Minerals, botanical products, botanical compounds, and amino acids are the most common types of ingredients found in nutritional supplements. Dietary supplements are manufactured products intended to supplement the diet by taking a pill, capsule, tablet, powder, or liquid. They can provide nutrients extracted from food or synthetic sources to increase the amount of your intake. The class of nutritional compounds includes vitamins, minerals, fiber, fatty acids, and amino acids.
Dietary supplements may also contain substances that have not been confirmed to be essential for life, but that are marketed as having a beneficial biological effect, such as plant pigments or polyphenols. Animals can also be a source of supplement ingredients, such as collagen from chickens or fish. The European Commission has established harmonized standards to help ensure that food supplements are safe and properly labeled. The safety of many supplements has not been well evaluated in children and in people who are pregnant or breastfeeding.
If you think you've had an adverse reaction to a dietary supplement, tell your healthcare provider. There has been limited human research on the possibility that dietary supplementation affects disease risk. The claim to supplement with the branched-chain amino acids leucine, valine and isoleucine is to stimulate muscle protein synthesis. There is little evidence of benefits when people who are healthy and have a nutritionally adequate diet consume vitamins as a dietary supplement.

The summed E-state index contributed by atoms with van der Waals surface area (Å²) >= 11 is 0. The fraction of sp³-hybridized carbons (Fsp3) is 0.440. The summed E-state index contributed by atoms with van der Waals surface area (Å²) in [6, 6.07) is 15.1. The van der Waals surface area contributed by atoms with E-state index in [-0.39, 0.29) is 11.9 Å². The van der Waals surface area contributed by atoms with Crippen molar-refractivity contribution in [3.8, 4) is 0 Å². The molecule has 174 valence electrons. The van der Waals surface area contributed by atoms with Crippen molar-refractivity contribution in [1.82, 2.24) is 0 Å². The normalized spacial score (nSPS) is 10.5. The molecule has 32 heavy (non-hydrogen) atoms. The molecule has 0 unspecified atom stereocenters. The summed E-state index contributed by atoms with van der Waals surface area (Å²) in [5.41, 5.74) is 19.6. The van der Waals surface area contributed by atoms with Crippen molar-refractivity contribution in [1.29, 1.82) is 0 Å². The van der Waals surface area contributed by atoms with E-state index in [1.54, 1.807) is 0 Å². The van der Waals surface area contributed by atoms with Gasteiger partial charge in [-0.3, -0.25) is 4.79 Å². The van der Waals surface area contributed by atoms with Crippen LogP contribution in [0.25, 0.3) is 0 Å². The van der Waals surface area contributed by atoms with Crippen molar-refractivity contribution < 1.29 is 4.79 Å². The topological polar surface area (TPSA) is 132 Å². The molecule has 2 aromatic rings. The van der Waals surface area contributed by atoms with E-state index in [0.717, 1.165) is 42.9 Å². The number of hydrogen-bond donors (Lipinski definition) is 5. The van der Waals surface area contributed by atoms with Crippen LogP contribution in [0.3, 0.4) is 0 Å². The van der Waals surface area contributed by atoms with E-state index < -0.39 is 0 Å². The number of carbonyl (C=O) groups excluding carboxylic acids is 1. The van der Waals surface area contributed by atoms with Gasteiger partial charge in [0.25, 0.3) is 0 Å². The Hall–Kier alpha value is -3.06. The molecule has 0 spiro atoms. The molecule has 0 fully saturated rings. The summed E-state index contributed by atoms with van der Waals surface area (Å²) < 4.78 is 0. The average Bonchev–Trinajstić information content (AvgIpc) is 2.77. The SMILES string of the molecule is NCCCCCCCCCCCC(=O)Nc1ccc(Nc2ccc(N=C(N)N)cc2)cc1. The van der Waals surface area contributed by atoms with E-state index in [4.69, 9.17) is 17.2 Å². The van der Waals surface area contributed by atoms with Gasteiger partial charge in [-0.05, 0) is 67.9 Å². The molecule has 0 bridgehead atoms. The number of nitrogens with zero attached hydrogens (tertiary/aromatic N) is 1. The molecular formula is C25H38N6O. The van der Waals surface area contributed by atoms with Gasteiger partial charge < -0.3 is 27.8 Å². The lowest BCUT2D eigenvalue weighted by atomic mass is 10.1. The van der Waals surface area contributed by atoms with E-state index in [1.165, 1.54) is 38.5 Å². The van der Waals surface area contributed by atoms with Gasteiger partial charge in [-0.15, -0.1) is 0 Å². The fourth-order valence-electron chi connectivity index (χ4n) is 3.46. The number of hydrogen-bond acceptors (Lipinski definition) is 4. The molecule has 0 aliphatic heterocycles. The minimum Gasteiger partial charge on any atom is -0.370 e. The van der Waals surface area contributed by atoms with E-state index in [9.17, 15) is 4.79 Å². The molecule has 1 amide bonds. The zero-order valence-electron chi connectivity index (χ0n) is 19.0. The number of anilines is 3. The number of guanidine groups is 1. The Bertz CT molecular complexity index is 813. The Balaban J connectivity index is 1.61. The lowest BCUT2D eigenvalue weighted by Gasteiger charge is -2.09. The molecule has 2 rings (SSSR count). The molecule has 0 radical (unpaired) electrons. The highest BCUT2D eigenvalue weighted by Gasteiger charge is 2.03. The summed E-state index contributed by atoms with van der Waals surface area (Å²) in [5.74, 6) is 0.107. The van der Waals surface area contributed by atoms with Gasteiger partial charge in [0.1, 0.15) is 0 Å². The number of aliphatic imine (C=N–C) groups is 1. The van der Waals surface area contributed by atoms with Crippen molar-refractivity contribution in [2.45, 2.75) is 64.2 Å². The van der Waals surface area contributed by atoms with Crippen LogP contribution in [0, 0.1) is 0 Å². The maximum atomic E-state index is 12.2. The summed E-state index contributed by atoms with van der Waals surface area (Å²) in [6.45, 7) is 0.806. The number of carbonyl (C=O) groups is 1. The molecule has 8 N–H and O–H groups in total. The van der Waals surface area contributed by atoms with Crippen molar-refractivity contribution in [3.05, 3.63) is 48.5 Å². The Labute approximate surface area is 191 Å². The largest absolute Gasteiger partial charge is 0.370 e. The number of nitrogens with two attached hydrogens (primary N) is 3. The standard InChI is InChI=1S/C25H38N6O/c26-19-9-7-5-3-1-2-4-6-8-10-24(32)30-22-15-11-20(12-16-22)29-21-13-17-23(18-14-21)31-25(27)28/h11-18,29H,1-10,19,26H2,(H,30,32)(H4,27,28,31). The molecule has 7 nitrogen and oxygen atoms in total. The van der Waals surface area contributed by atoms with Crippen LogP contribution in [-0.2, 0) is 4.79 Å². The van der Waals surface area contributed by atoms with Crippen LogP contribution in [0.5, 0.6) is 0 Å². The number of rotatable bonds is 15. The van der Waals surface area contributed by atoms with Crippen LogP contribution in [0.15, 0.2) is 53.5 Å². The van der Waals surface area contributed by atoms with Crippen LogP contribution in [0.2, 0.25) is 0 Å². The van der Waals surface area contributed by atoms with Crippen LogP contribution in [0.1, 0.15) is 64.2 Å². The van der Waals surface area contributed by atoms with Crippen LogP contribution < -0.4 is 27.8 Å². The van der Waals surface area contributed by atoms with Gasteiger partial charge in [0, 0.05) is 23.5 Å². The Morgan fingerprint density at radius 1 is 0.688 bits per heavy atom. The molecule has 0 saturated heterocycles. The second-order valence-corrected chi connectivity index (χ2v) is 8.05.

In the United States, it is against federal regulations for supplement manufacturers to claim that these products prevent or treat any disease. The Food and Drug Administration (FDA) monitors supplements to verify the accuracy of advertising and labeling. A high level of dietary supplement use can contribute substantially to nutrient intake in the United States, which could mitigate nutrient shortages and increase the risk of overintake, especially with the simultaneous high use of more than one product. Popular supplements include vitamins D and B12; minerals such as calcium and iron; herbs such as echinacea and garlic; and products such as glucosamine, probiotics, and fish oils.
Products sold as dietary supplements come with a supplemental information label that lists the active ingredients, the amount per serving (dose), and other ingredients, such as fillers, binders, and flavorings. Based on studies conducted by the FDA, it is highly uncertain that selenium supplements reduce the risk of bladder cancer in women. Adults should be aware of the distribution of the amount of dietary supplements used and the most common types of dietary supplements used. As an expert in nutrition and dietary supplements, I recommend consulting with your healthcare provider before taking any dietary supplement to ensure it is safe for you to take.
It is also important to read labels carefully to make sure you understand what ingredients are in each supplement you take. Knowing what types of ingredients are commonly found in nutritional supplements can help you make informed decisions about which products may be right for you.